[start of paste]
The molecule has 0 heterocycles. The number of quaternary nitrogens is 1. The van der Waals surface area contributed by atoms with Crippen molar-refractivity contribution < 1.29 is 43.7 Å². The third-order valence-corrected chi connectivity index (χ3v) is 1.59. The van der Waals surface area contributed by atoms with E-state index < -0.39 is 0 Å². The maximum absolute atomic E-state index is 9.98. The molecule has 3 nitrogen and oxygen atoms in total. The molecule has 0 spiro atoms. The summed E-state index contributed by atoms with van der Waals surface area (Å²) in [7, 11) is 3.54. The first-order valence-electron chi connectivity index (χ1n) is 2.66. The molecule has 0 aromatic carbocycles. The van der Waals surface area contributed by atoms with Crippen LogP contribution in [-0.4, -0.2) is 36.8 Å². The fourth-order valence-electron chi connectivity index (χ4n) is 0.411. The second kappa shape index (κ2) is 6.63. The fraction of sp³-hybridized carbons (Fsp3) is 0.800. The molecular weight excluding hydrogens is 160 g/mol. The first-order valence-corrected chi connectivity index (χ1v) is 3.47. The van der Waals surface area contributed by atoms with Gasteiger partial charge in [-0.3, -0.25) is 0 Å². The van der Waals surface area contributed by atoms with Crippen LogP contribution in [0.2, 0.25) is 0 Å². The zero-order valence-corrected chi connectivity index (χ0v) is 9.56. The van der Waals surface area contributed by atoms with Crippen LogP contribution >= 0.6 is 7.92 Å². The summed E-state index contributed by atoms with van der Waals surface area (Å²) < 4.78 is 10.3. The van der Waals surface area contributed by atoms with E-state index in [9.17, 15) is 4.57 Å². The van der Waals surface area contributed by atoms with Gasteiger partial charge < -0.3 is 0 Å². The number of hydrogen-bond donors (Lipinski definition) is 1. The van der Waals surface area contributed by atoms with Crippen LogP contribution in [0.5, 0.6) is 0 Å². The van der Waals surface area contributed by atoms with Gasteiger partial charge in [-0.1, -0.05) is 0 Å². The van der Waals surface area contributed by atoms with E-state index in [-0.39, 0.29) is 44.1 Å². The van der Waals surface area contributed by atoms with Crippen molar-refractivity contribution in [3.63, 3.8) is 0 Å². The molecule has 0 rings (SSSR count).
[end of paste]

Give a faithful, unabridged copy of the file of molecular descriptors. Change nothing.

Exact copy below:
The molecule has 0 heterocycles. The number of quaternary nitrogens is 1. The van der Waals surface area contributed by atoms with Crippen molar-refractivity contribution < 1.29 is 43.7 Å². The third-order valence-corrected chi connectivity index (χ3v) is 1.59. The van der Waals surface area contributed by atoms with E-state index < -0.39 is 0 Å². The maximum absolute atomic E-state index is 9.98. The molecule has 3 nitrogen and oxygen atoms in total. The molecule has 0 spiro atoms. The summed E-state index contributed by atoms with van der Waals surface area (Å²) in [7, 11) is 3.54. The first-order valence-electron chi connectivity index (χ1n) is 2.66. The molecule has 0 aromatic carbocycles. The van der Waals surface area contributed by atoms with Crippen LogP contribution in [-0.4, -0.2) is 36.8 Å². The fourth-order valence-electron chi connectivity index (χ4n) is 0.411. The second kappa shape index (κ2) is 6.63. The fraction of sp³-hybridized carbons (Fsp3) is 0.800. The molecular weight excluding hydrogens is 160 g/mol. The first-order valence-corrected chi connectivity index (χ1v) is 3.47. The van der Waals surface area contributed by atoms with Gasteiger partial charge in [-0.3, -0.25) is 0 Å². The van der Waals surface area contributed by atoms with Crippen LogP contribution in [0.2, 0.25) is 0 Å². The zero-order valence-corrected chi connectivity index (χ0v) is 9.56. The van der Waals surface area contributed by atoms with Crippen LogP contribution >= 0.6 is 7.92 Å². The summed E-state index contributed by atoms with van der Waals surface area (Å²) < 4.78 is 10.3. The van der Waals surface area contributed by atoms with E-state index in [9.17, 15) is 4.57 Å². The van der Waals surface area contributed by atoms with Gasteiger partial charge < -0.3 is 0 Å². The number of hydrogen-bond donors (Lipinski definition) is 1. The van der Waals surface area contributed by atoms with Crippen LogP contribution in [0.5, 0.6) is 0 Å². The van der Waals surface area contributed by atoms with Gasteiger partial charge in [-0.1, -0.05) is 0 Å². The van der Waals surface area contributed by atoms with E-state index in [-0.39, 0.29) is 44.1 Å². The van der Waals surface area contributed by atoms with Crippen molar-refractivity contribution in [3.63, 3.8) is 0 Å². The molecule has 0 rings (SSSR count).